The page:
In order to make the research results accessible to industry and to test the technologies developed for specific applications, two testing facilities were set up as part of the project. A magnetically shielded room has been installed at the Fraunhofer Institute for Physical Measurement Techniques IPM, which can be used for test measurements. “The magnetic environment in the testing facility has a residual field of less than 5 nanotesla and offers very high noise suppression. This allows us to measure even the smallest magnetic fields generated by brain waves. We make this environment available to industry for measurement services,” explains Dr. Peter Koss, researcher at Fraunhofer IPM.
In order to facilitate the transfer of quantum magnetometers to industry, a further testing facility was set up at Fraunhofer IAF, which contains several NV magnetometers. It enables interested companies, especially SMEs and start-ups, to evaluate the benefits and potential of quantum magnetometers for their specific requirements.
About the QMag project
In the Fraunhofer lighthouse project “Quantum Magnetometry,” five German Fraunhofer Institutes of Fraunhofer-Gesellschaft and the British Fraunhofer CAP have joined forces to bring quantum sensors from the laboratory to industry. The project ran from 2019 to 2023 and was funded with 10 million euros in equal parts by the Fraunhofer-Gesellschaft and the Baden-Württemberg Ministry of Economic Affairs, Labor and Tourism.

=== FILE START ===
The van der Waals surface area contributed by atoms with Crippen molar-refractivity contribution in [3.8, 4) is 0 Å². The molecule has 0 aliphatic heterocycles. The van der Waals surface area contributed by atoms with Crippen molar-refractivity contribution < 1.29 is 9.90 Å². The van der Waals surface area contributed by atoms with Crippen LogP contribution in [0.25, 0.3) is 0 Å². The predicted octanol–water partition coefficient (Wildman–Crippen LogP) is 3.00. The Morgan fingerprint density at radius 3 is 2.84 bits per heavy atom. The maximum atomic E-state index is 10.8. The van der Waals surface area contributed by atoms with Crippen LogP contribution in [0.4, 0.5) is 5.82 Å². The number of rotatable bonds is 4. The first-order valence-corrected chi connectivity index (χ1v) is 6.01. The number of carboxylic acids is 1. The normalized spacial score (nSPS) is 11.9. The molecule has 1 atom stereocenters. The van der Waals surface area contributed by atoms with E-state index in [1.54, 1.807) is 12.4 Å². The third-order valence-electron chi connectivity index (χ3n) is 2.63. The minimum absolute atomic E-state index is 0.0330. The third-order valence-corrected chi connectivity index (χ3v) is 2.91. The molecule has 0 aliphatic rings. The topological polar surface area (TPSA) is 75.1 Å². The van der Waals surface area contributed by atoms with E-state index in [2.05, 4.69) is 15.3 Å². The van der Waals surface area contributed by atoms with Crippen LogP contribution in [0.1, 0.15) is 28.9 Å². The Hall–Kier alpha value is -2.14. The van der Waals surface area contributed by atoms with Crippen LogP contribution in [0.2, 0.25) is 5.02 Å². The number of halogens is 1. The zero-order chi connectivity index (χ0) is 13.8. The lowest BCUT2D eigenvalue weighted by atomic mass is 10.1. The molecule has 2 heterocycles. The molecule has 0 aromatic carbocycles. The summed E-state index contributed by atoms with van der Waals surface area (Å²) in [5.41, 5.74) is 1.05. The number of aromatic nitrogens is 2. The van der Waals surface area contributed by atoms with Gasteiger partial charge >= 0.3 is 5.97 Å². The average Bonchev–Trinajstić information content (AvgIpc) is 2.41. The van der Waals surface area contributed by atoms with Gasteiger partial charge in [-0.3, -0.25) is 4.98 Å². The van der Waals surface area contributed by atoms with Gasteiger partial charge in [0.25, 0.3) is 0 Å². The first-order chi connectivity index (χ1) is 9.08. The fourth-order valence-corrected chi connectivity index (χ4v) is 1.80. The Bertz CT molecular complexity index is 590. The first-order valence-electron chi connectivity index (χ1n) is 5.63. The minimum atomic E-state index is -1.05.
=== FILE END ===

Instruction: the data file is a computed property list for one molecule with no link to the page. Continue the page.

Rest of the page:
The project consortium consisted of:
- Fraunhofer Institute for Applied Solid State Physics IAF
- Fraunhofer Institute for Physical Measurement Techniques IPM
- Fraunhofer Institute for Mechanics of Materials IWM
- Fraunhofer Institute for Integrated Systems and Device Technology IISB
- Fraunhofer Institute for Microtechnology and Microsystems IMM
- Fraunhofer Centre for Applied Photonics CAP
The consortium received academic advice from Prof. Dr. Jörg Wrachtrup from the University of Stuttgart and Prof. Dr. Svenja Knappe from the University of Colorado Boulder.